Were you one of the thousands of UK residents that was  affected by the Audi Emissions Scandal? The VW Group paid £193m to 91,000 claimants in May 2022, meaning the claim is now finished. 

Here at emissions.co.uk, we are holding giant car manufacturers to account for their blatant lies in relation to the emissions scandal. Audi and the Volkswagen Group lied about their emissions for years, polluting the UK with dangerous NOx and potentially leaving their customers out of pocket.

This has meant that over the past decade thousands of UK citizens could have been driving Audi vehicles that promised better performance and less pollution than was actually the case. Autocar tests have shown that the cars do have a worse fuel economy after the fix.

Audi is a very popular car in the UK, driven by families and businesses alike. This meant many of the 91,000 claimants were Audi owners. 

After the out-of-court settlement, the Audi Emissions claim is now closed.

What was the Audi Diesel Emissions Scandal?

The emissions scandal, which has become known as “Dieselgate” came to light in September 2015. The Volkswagen Group, which has owned Audi since 1966, admitted that 11 million of their vehicles had a “defeat device” installed.

This defeat device would enable to the vehicle to know when it was being tested in a lab, and would automatically alter its performance in order to trick the emissions test. The actual, real-world emissions of the vehicles were much higher – up to 40 times the permitted US levels of nitrogen oxides.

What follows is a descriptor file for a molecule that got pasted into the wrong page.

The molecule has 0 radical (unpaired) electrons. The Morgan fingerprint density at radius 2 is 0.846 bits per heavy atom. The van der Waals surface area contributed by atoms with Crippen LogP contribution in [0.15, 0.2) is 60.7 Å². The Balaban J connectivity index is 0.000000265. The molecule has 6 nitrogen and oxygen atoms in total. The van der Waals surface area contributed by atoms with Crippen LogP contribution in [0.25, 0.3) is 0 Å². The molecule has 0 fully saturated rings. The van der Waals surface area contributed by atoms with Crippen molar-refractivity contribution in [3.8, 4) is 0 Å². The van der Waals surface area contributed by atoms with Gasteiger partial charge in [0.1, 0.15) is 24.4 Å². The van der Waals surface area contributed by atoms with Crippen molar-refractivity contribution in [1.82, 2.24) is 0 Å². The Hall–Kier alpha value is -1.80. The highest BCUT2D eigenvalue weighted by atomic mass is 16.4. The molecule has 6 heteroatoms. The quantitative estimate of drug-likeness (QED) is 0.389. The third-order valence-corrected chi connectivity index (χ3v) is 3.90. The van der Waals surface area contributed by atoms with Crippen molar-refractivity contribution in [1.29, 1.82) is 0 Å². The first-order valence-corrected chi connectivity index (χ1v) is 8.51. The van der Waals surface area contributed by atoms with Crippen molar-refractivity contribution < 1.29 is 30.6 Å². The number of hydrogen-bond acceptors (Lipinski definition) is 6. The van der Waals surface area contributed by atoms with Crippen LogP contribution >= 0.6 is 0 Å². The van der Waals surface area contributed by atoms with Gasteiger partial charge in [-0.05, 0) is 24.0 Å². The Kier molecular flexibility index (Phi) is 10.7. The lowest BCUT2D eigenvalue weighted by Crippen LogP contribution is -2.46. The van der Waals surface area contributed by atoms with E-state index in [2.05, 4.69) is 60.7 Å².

1.2 million of these affected vehicles were in the UK across the Volkswagen Group’s brand, including Audi, SEAT and Skoda.

Not only does cheating the NOx emission tests have a negative impact on the environment, but it can also potentially hurt the pockets of Audi customers. Audi customers who have been affected may have suffered damages because of it. 

Which Audi models were affected?

Thousands of Audi models were thought to be affected in the UK. To be exact, approximately 393,450 have been embroiled in the dieselgate scandal.

The Audi NOx Emissions Group Litigation specifically related to vehicles that:

  • Are manufactured by Volkswagen, Audi, SEAT or Skoda
  • Are fitted with a 1.2, 1.6, 2.0 litre EA189 Diesel engine
  • Manufactured before 2016

How much compensation could I have received for an Audi Emissions claim?

The average payout for the Audi emissions scandal was just over £2,100 per vehicle. This was settled outside of court in May 2022.

Why should I have brought an Audi Emissions claim forward?

This is a question the panel at emissions.co.uk often get – what is the point in claiming? Well, there were actually a number of reasons to lodge a claim:

  1. Your Health – NOx is the deadly pollutant that Audi lied about. Reports suggest NOx is estimated to cause 40,000 premature deaths in the UK each year
  2. Your Pocket – You may have suffered damages as a result of Audi’s lie. Autocar tests have shown cars after the fix have a worse fuel economy.
  3. Their Accountability – emissions.co.uk want to hold massive car manufacturers to account and tell them that they cannot lie to their customers about dangerous emissions
  4. Our Environment – NOx produces acid rain, smog and can contribute to climate change. We need as little of it in the atmosphere as possible, and certainly don’t need corporations lying about their output.

The UK Dieselgate Court Cases – A Timeline

7th April 2020 – UK High Court finds that emissions-testing software installed in Volkswagen Group’s vehicles, including Audi, did constitute unlawful “defeat devices” under EU rules. Mr Justice Waksman called some of Volkswagen Group’s defences that the vehicles did not utilise such devices ‘hopeless’, ‘highly flawed’ and ‘completely irrelevant’.

 

7th August 2020 – Court of Appeal rejects Volkswagen Group’s appeal, making landmark ruling on Dieselgate. Lord Justice Males states in the Court of Appeal that ‘Mr Justice Waksman’s “defeat device” issue was clearly correct’

 

May 2022 - Volkswagen Group settle outside of court, with a £193 million payout.